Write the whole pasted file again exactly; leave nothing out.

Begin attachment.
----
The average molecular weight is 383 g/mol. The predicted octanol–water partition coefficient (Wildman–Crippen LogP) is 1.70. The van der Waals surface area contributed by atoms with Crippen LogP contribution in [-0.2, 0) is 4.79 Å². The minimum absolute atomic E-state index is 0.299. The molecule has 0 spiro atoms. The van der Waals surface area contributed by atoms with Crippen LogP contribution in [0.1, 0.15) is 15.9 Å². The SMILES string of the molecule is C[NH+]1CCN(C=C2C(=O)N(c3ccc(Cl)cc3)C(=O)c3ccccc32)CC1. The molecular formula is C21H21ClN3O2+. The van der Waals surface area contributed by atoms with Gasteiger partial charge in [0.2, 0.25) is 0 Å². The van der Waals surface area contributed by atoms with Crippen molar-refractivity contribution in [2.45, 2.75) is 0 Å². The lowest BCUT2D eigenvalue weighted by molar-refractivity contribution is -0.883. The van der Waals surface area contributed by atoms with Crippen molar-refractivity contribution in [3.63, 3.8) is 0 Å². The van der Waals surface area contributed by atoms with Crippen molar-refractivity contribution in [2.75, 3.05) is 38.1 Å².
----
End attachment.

The average molecular weight is 383 g/mol. The predicted octanol–water partition coefficient (Wildman–Crippen LogP) is 1.70. The van der Waals surface area contributed by atoms with Crippen LogP contribution in [-0.2, 0) is 4.79 Å². The minimum absolute atomic E-state index is 0.299. The molecule has 0 spiro atoms. The van der Waals surface area contributed by atoms with Crippen LogP contribution in [0.1, 0.15) is 15.9 Å². The SMILES string of the molecule is C[NH+]1CCN(C=C2C(=O)N(c3ccc(Cl)cc3)C(=O)c3ccccc32)CC1. The molecular formula is C21H21ClN3O2+. The van der Waals surface area contributed by atoms with Gasteiger partial charge in [0.2, 0.25) is 0 Å². The van der Waals surface area contributed by atoms with Crippen molar-refractivity contribution in [2.45, 2.75) is 0 Å². The lowest BCUT2D eigenvalue weighted by molar-refractivity contribution is -0.883. The van der Waals surface area contributed by atoms with Crippen molar-refractivity contribution in [3.63, 3.8) is 0 Å². The van der Waals surface area contributed by atoms with Crippen molar-refractivity contribution in [2.75, 3.05) is 38.1 Å².